There must be quite a bit of debris in my rain gutters, as one of my downspouts trickled continuously for three hours after the rain stopped. They will have to be cleaned out, even though a rain heavy enough to make them overflow is very unlikely this spring. Dried debris in rain gutters can be a hazard during a wildfire, as embers can fall on it and cause it to ignite, threatening the roof.
The pink azalea is struggling to bloom, its buds each taking more than a week to open, and only a handful of them being open at any time. It's a very old plant, and hasn't gotten any special fertilizer for several years. Azalea food just isn't in the budget when there are so many cats to feed. Maybe if azaleas would learn to purr I'd reconsider, but even then the odds would be slim. I don't think I'd want an azalea sitting on my lap, and there's really no much there to pet.
A few jasmine blossoms opened a couple of days ago, but the rain has put the plant on hold. A couple of good, warm days ought to bring abundant flowers and much fragrance. Now, if the wind carries away the smoke from any fires that are still burning, or any new ones that might get started, May should be a pleasantly scented month. If the wind does not cooperate, it will, of course, reek.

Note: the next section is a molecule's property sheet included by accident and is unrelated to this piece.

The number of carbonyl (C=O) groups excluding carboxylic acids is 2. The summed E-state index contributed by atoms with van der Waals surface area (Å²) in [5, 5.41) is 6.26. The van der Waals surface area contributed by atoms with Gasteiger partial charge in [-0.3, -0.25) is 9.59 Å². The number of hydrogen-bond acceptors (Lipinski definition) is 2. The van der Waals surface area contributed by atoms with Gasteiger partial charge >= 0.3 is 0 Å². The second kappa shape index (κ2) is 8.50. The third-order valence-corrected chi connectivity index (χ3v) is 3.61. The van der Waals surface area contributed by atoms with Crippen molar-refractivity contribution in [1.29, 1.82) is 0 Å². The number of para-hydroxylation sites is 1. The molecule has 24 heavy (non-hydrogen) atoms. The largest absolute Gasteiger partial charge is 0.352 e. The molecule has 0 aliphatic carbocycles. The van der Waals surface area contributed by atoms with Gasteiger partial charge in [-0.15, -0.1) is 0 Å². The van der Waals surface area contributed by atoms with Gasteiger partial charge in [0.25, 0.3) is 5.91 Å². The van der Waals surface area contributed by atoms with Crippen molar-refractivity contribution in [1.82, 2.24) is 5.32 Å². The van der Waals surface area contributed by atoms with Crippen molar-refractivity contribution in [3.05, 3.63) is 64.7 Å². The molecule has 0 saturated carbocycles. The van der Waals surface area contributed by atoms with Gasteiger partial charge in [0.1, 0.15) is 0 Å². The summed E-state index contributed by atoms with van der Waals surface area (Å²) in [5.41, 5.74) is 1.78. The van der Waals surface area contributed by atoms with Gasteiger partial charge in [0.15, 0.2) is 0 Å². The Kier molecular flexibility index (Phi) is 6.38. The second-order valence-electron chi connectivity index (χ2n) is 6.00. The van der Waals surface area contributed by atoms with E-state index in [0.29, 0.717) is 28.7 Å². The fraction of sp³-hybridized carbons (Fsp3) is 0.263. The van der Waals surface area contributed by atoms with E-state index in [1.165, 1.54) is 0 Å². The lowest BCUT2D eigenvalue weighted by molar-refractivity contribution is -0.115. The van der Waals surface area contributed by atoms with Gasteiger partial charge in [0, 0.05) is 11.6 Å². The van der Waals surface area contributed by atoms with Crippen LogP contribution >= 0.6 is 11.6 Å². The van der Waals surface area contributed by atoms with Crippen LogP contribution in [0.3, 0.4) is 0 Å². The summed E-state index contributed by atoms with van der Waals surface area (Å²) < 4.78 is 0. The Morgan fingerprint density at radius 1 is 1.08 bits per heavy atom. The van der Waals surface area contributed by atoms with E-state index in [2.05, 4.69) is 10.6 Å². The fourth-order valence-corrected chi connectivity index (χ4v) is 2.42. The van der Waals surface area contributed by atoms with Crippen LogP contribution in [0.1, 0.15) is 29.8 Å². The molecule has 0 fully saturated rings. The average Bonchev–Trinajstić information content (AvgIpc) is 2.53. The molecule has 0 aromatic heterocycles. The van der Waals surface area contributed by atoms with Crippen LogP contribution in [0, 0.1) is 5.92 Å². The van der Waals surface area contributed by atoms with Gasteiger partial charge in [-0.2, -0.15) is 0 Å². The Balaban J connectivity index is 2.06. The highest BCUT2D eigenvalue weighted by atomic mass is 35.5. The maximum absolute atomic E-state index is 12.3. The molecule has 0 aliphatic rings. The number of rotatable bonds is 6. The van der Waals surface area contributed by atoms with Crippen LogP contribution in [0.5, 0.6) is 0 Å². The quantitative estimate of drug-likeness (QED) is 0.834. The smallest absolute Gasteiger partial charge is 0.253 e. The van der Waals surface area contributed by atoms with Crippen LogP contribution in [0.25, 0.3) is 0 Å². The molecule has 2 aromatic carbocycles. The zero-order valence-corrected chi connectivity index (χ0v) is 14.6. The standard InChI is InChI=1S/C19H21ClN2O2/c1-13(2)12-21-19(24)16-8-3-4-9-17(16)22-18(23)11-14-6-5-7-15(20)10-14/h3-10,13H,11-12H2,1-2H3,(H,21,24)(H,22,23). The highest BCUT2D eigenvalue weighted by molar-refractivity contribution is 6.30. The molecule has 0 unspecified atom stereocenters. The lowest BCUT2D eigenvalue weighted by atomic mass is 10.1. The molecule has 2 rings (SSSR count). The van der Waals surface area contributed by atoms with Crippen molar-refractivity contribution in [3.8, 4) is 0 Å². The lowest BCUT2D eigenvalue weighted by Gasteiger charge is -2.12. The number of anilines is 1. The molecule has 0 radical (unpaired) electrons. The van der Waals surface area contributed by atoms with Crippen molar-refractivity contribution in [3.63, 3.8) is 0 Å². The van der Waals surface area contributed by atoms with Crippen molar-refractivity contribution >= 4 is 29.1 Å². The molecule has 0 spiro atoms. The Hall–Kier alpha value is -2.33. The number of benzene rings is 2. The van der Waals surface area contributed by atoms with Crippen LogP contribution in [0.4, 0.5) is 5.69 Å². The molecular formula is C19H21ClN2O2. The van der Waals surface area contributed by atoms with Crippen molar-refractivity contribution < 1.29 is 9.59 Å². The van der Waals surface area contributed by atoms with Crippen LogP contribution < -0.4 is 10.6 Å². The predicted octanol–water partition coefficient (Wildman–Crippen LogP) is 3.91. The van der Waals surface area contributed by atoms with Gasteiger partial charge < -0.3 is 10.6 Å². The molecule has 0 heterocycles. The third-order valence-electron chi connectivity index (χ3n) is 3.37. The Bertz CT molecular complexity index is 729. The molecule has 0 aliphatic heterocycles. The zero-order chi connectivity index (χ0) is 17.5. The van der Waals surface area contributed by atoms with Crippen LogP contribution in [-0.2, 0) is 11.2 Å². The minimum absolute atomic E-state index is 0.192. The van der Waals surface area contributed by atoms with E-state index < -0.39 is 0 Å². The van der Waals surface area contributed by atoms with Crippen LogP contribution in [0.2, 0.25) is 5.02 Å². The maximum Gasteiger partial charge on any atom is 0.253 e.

The odds of rain tomorrow have been reduced&mdahs;apparently it arrived early—but the chance of getting at least some rain each day has now been extended through Thursday. More would be nice, but I'm still hoping there will be no lightning. Given a choice between thunderstorms and no rain at all, this late in the season, I'd prefer no rain. I'm pretty sure I don't get to choose, though.